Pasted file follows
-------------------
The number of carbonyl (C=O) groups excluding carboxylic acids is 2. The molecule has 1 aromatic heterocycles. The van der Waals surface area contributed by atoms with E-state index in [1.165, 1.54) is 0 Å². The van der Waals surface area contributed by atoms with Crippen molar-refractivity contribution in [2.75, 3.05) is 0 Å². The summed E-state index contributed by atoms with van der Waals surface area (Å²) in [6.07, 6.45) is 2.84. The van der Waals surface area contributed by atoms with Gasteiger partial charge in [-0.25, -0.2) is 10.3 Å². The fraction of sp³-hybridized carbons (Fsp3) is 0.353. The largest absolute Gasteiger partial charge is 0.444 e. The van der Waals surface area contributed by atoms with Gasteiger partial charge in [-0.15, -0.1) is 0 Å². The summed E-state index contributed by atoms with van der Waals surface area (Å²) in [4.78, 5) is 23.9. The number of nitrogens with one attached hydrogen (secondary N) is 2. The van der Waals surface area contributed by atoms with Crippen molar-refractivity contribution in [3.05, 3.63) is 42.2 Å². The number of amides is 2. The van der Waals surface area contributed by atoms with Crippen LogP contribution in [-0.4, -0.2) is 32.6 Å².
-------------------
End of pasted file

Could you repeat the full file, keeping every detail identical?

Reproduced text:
The number of carbonyl (C=O) groups excluding carboxylic acids is 2. The molecule has 1 aromatic heterocycles. The van der Waals surface area contributed by atoms with E-state index in [1.165, 1.54) is 0 Å². The van der Waals surface area contributed by atoms with Crippen molar-refractivity contribution in [2.75, 3.05) is 0 Å². The summed E-state index contributed by atoms with van der Waals surface area (Å²) in [6.07, 6.45) is 2.84. The van der Waals surface area contributed by atoms with Gasteiger partial charge in [-0.25, -0.2) is 10.3 Å². The fraction of sp³-hybridized carbons (Fsp3) is 0.353. The largest absolute Gasteiger partial charge is 0.444 e. The van der Waals surface area contributed by atoms with Gasteiger partial charge in [-0.15, -0.1) is 0 Å². The summed E-state index contributed by atoms with van der Waals surface area (Å²) in [4.78, 5) is 23.9. The number of nitrogens with one attached hydrogen (secondary N) is 2. The van der Waals surface area contributed by atoms with Crippen molar-refractivity contribution in [3.05, 3.63) is 42.2 Å². The number of amides is 2. The van der Waals surface area contributed by atoms with Crippen LogP contribution in [-0.4, -0.2) is 32.6 Å².